U.S. Economy Will Suffer Simultaneous Inflation and Deflation

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Includes: CEF, GLD, GOLD, RJA, RJI, RJN, RJZ, SLV, USO
by: Joseph Brom

For the next several years, Americans' net worth will decrease and their food and energy costs will increase as the economy suffers the effects of both inflation and deflation. Keynesianism and Monetarism can not explain this paradox because the money supply can’t simultaneously increase and decrease. However, John Exter’s Inverted Pyramid resolves this economic contradiction.

In 1960, John Exter, then Citibank Vice President, developed what is known as the Inverted Pyramid. The Inverted Pyramid is an upside down pyramid made up of assets backed by debt. The foundation of the Inverted Pyramid is the ultimate form of money, gold, because it is an asset with no liability attached to it. The US Dollar or Federal Reserve Note, which is a debt-backed currency because it is a liability, sits above gold. Higher still is more debt, US Treasury bills, which back the US dollar. As you move up the pyramid, the debt-backed assets get more and more illiquid such as corporate bonds, stocks, real estate etc.

Since the US dollar is a debt-backed currency, increasing debt increases the money supply. Exter argues that as debt and leverage increase in an economy, the money supply inflates and creditors move up the pyramid into increasingly illiquid assets, which cause price increases in those debt-backed assets. The problem, he argues, is that when the economy is saturated with debt, the money supply can no longer be inflated. As the debt becomes difficult to service, bankruptcies and defaults increase, the money supply deflates, and creditors to move down the pyramid into more and more liquid assets; out of real estate and stocks and into US Treasuries, US dollars and ultimately into gold. This flight to quality is deflationary, which results in price decreases in the debt-backed assets. Thus Exter, like many today, predicts the inflationary policies of the past would result in a debt-deflation collapse. However, as Richard Cantillon, a 17th century French economist, showed, inflation does not affect all prices equally or simultaneously; the same holds true for deflation.

The case can be made that the debt-deflation will result in a hyper-inflationary collapse. Since there are two kinds of currency, the US dollar and gold, there are two different pricing systems; one in US dollars and another as a ratio of an ounce of gold. For example, a barrel of oil can be priced in US dollars or as a ratio of an ounce of gold. To calculate the gold/oil ratio, divide the gold price ($1050) by the oil price ($77) to get a gold/oil ratio of 1/14 an ounce. Another way to say the same thing would be to say that 1 ounce of gold will buy 14 barrels of oil. Throughout history US dollar prices always increase but historically gold ratios have remained constant in the long run. For example, the historic gold/oil ratio is 1/15 and the current ratio is 1/14, prices will adjust; the oil price will decrease to $70, the gold price will increase to $1155, or some combination of the two.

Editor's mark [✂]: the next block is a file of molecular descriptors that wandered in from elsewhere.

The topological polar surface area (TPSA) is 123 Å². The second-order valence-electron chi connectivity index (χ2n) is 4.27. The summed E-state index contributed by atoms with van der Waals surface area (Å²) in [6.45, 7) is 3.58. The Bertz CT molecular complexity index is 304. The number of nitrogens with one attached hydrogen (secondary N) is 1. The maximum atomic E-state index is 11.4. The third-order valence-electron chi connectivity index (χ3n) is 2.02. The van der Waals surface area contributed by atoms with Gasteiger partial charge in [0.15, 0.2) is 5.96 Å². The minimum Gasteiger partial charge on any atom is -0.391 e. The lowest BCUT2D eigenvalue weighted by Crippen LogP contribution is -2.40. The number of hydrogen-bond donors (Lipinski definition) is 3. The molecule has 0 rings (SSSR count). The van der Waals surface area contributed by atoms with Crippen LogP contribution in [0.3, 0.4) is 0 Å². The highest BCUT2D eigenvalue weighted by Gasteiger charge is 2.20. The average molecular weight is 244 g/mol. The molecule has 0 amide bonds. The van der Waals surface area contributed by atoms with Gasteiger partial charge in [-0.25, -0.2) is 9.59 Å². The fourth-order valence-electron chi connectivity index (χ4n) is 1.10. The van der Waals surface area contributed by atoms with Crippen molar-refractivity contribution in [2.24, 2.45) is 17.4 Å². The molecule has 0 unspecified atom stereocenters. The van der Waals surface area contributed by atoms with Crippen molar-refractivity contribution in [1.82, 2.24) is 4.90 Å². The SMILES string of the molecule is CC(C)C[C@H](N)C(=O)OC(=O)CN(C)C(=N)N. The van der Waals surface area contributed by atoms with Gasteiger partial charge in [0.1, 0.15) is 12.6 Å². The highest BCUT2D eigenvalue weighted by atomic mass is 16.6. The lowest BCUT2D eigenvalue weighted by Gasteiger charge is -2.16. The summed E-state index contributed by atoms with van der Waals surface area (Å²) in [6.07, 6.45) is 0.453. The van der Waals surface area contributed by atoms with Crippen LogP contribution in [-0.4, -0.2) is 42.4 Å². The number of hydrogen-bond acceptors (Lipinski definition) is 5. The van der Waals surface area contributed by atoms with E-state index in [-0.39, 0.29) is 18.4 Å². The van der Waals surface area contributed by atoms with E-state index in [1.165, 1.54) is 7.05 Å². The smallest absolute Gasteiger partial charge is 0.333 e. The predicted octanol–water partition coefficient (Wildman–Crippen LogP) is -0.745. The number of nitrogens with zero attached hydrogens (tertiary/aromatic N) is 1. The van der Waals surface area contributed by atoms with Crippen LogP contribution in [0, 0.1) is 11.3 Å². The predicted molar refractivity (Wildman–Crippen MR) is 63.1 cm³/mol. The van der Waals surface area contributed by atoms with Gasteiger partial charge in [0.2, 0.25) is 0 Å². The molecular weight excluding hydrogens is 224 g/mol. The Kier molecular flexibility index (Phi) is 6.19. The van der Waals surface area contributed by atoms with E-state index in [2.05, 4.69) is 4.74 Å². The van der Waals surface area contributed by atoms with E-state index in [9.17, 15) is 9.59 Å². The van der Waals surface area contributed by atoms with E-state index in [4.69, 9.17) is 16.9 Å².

Applying Exter’s Inverted Pyramid to the current debt-deflation problem, as the debt-deflation occurs, creditors move down the pyramid into more and more liquid assets; out of real estate, and stocks and into US Treasuries, and US dollars and ultimately into gold. The flight out of illiquid assets decreases their prices and increases the price of gold. When the gold price increases, and the gold ratio to other assets remain constant, the US dollar price of those assets also increases. As more money flows into gold raising the gold price to $2000, the oil price will increase to $133 based on the gold/oil ratio of 1/15. A gold price of $3000 raises oil to $200. A gold price of $6000 raises oil to $400. As the gold price increases all other commodities priced in US dollars also increase because their historic gold ratios remain constant. This flight to quality is inflationary, which results in price increases in gold and assets that haven’t adjusted for past inflation.

The increase in the money supply that hasn’t affected gold and commodity prices is the inflationary policies of the past 30 years. The gold price in 1980 was $850; the price in 2009 is $1050. Gold hasn’t adjusted for 30 years of inflationary policies, which means that commodity prices haven’t adjusted either. When the gold price adjusts for the 328% increase in the M1 money supply since 1980, the gold price will be $2800. On a strict gold standard consistent with the M1 money supply, the gold price will increase to $6300. Therefore, when gold prices adjust for past inflation, commodity prices will increase roughly between 180% and 530%. When this occurs, our commodity-based consumer goods will increase between 180% and 530%. This alarming price increase is for 30 years of past inflation. What is shocking is that these price increases don’t include the current and future increases in the money supply, which are exponentially larger than the past 30 years.

Therefore, the US economy is suffering an economy-wide price adjustment caused by inflation and deflation. The deleveraging and decrease in credit is deflating the present money supply, which will cause the prices of stocks and real estate to decrease. The past inflation in the money supply will cause the prices of gold and commodities to increase as they adjust for the past 30 years of inflationary policies. So, for the next several years, Americans will watch their net worth decrease and their food and energy costs increase.

Disclosure: Long Commodities and Precious Metals. No Stock Positions.

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